It’s a fact that I tend to read, and review, a lot of foreign fiction. I’ve been called a snob about translated novels, but in fact my preference for such books is quite basic and, I believe, well-reasoned. Consider: translating a book is a big and not-inexpensive job for a publisher to undertake, meaning the book in question has to be pretty damn good to justify all that time and money. In the words of author and translator Deborah Smith (responsible for the 2016 English edition of the well-received Korean novel THE VEGETARIAN), “Because only a small percentage of books are published in translation, it’s as if they all come with a special stamp. Only the best of the best gets through.” Of course that’s not always the case, but I contend that Smith’s thinking is solid nonetheless.
In recent years many worthwhile English translations have appeared, with 2017 providing no less than three translated novels of special interest to myself and readers of this site (THE TWENTY DAYS OF TURIN by Giorgio de Maria, ELLE by Philippe Djian and THE DEATH OF FANTOMAS by Marcel Allain and Pierre Souvestre)—and the year is only halfway done! Still, there exist many more worthwhile examples of foreign fiction that have yet to appear in English, most notably the twelve books listed below.
Correction: I think the following novels are worthwhile, as right now I have no way of knowing for sure if any of them are truly worthy of the “special stamp” mentioned above. Unfortunately, there are no plans to make these books available to non-French/Japanese/Russian/Hungarian speaking readers. Here’s hoping this article, in pointing out the existence of such publications, will do something to change that situation.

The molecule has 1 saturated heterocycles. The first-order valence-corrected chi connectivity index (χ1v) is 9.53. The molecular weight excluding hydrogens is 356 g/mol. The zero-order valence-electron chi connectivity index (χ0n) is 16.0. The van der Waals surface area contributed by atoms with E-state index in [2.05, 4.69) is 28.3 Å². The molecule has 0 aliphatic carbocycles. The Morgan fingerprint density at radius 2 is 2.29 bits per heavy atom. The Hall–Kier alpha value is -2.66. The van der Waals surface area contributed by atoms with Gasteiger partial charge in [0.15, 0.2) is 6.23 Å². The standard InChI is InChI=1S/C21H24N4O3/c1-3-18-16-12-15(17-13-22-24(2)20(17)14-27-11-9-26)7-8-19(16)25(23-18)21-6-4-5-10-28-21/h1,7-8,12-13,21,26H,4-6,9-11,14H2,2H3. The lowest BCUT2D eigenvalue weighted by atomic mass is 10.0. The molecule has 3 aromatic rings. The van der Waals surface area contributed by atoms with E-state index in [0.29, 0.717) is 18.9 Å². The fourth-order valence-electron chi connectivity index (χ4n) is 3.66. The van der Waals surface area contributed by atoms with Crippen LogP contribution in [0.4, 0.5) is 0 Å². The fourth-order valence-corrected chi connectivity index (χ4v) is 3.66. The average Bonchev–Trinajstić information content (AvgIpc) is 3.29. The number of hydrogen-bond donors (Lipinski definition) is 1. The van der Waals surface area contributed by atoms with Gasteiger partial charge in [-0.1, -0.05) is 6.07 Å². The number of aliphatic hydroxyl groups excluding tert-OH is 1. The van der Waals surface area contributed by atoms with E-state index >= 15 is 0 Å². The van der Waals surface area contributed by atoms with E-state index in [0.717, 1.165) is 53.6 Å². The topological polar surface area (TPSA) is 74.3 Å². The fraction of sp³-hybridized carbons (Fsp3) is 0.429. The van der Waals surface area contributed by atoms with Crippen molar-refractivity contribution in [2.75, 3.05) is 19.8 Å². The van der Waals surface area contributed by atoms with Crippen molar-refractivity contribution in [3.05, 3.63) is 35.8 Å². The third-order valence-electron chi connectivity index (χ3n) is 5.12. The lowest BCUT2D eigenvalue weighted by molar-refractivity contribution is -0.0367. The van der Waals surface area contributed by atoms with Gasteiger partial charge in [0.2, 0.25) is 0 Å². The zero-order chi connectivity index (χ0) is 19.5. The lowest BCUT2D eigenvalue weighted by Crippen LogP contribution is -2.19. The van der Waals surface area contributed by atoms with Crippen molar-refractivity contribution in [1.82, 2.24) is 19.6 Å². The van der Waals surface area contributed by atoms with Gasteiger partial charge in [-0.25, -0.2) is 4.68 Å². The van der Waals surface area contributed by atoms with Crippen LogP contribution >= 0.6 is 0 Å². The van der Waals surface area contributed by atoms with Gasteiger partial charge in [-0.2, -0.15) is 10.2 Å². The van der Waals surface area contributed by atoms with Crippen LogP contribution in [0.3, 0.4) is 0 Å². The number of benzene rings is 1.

1. KIRI NO NAKA By SAGAWA ISSEI
Quite simply the most fearsome and controversial novel of our time: a fictionalized confession by the Japanese cannibal-murderer Sagawa Issei about the 1981 crime that provided his notoriety. A bestseller in its native land, the novel is said to go into extremely graphic detail about Issei’s actions and compulsions, to such a degree that even the most cutting-edge English language publishers (Grove, Creation, Feral House, etc.) have shied away from it. A page-by-page online English translation of KIRI NO NAKA (IN THE FOG) is currently underway here, but thus far the site’s translator has only completed the first third. Some of the book’s more gruesome passages, meanwhile, can be found in English in the 1998 Creation Press tome MEAT IS MURDER, but KIRI NO NAKA in its entirety has yet to appear on these shores.
Mario Mercier’s JEANNE’S JOURNAL is one of the craziest, most artfully twisted novels I’ve ever read. L’ODYSSEE FANTASTIQUE D’ARTHUR DEMENT (THE FANTASTIC ODYSSEY OF ARTHUR DEMENT), published in 1976, appears to be just as wild, if not more so. About a sea voyage through an otherworldly psychoscape filled with bizarre creatures of every imaginable form, the book is said to read like an especially crazed updating of the maritime horror stories of William Hope Hodgson (THE BOATS OF THE GLEN CARRIG, THE GHOST PIRATES, etc.). It deserves a wider readership, as for that matter do its author’s other works of seventies-era fiction (LE CURVEE DE SINGES and LE NECROPHILE), which like ARTHUR DEMENT are unavailable in English—a situation that, regrettably, I don’t see changing any time soon (or ever).